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Scientists Complete ‘Working Drafts’ of 3 Human Chromosomes


Marking another milestone on the way to deciphering the entire human genetic code, U.S. Department of Energy scientists announced Thursday that they have completed “working drafts” of three human chromosomes.

The 10,000 to 15,000 genes on these chromosomes include several known to be linked to serious diseases, including leukemia, high blood pressure, prostate cancer and diabetes. It is hoped that the detailed mapping of these genes will lead to new treatments for the disorders.

The energy department researchers, who are part of the publicly funded Human Genome Project, acknowledge that their “drafts” for chromosomes are not as complete as the finished code of chromosome 22, which was published in December. The public effort’s working draft of the genome will include all 24 human chromosomes, including the three from the Department of Energy, and is expected to be announced by summer.

Celera Genomics, a Maryland-based biotech company that is competing against the public effort, has said it will complete its version of the genome even sooner.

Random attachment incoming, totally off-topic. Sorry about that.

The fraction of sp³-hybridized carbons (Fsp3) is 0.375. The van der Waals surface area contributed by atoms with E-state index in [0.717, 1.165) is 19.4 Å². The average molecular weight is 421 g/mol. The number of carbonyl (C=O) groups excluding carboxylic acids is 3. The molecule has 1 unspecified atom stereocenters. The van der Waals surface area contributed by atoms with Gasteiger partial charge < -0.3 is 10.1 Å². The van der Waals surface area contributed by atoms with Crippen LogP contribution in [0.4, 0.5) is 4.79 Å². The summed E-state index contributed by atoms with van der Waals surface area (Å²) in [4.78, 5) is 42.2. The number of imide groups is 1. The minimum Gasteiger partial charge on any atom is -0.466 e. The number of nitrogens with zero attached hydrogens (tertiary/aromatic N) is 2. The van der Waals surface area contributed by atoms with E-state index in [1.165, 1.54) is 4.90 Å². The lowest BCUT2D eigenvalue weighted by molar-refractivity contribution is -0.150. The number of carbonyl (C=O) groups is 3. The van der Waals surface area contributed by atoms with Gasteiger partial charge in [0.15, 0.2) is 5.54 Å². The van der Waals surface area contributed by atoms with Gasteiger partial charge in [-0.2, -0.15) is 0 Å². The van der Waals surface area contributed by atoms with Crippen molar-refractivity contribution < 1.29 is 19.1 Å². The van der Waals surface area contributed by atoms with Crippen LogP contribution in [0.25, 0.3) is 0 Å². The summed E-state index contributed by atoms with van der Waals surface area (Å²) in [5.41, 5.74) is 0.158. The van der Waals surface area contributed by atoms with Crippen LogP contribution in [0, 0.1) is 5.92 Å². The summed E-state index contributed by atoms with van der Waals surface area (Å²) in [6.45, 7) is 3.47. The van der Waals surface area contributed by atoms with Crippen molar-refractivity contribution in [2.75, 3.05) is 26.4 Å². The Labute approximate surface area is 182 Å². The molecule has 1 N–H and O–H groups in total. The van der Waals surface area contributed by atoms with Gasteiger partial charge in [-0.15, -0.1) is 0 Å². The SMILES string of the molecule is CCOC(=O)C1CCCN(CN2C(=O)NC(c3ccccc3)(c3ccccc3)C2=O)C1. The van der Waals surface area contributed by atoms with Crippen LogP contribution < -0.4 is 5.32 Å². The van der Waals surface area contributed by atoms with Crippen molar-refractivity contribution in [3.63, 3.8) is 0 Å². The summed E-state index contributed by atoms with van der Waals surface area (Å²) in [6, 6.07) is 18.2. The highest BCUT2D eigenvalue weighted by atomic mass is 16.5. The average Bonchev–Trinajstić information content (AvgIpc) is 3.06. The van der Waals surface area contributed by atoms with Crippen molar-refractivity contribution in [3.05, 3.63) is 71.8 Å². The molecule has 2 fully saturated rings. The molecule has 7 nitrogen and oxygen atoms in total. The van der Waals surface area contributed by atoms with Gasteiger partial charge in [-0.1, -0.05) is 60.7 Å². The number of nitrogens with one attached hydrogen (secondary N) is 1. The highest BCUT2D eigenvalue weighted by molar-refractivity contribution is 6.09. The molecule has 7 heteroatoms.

The announcement Thursday was intended to call attention to the role of the Department of Energy in the public genome project, which was first suggested by a top energy department official 15 years ago.

Lebanese Civil War Memorial Day


Twenty-five years ago Thursday, an ambush by Lebanese Christian fighters on a bus crowded with Palestinians marked the first blow in a long civil war. Before it ended in 1990, an estimated 150,000 people -- five percent of the population -- had been killed, this capital city lay in ruins and Lebanon had, for all intents, lost its independence.

Even though a decade has passed since a Syrian-imposed peace was implemented, the legacy of a civil war that divided Christians and Muslims remains so sensitive that the country still lacks an official day of remembrance.

On the anniversary of the war’s outbreak Thursday night, however, hundreds of mostly young Lebanese activists gathered on Martyrs’ Square in the newly rebuilt heart of Beirut for an unofficial ceremony to try to get Lebanon’s leaders to confront their country’s recent past of terrible sectarian violence.

Wearing blue ribbons and carrying candles and white flowers for the war’s victims, the demonstrators called on Lebanon’s present rulers to mount a comprehensive investigation into the fate of an estimated 17,000 people -- both Muslims and Christians -- who were kidnapped or who disappeared during the war.

They also asked that April 13 be declared an annual memorial day.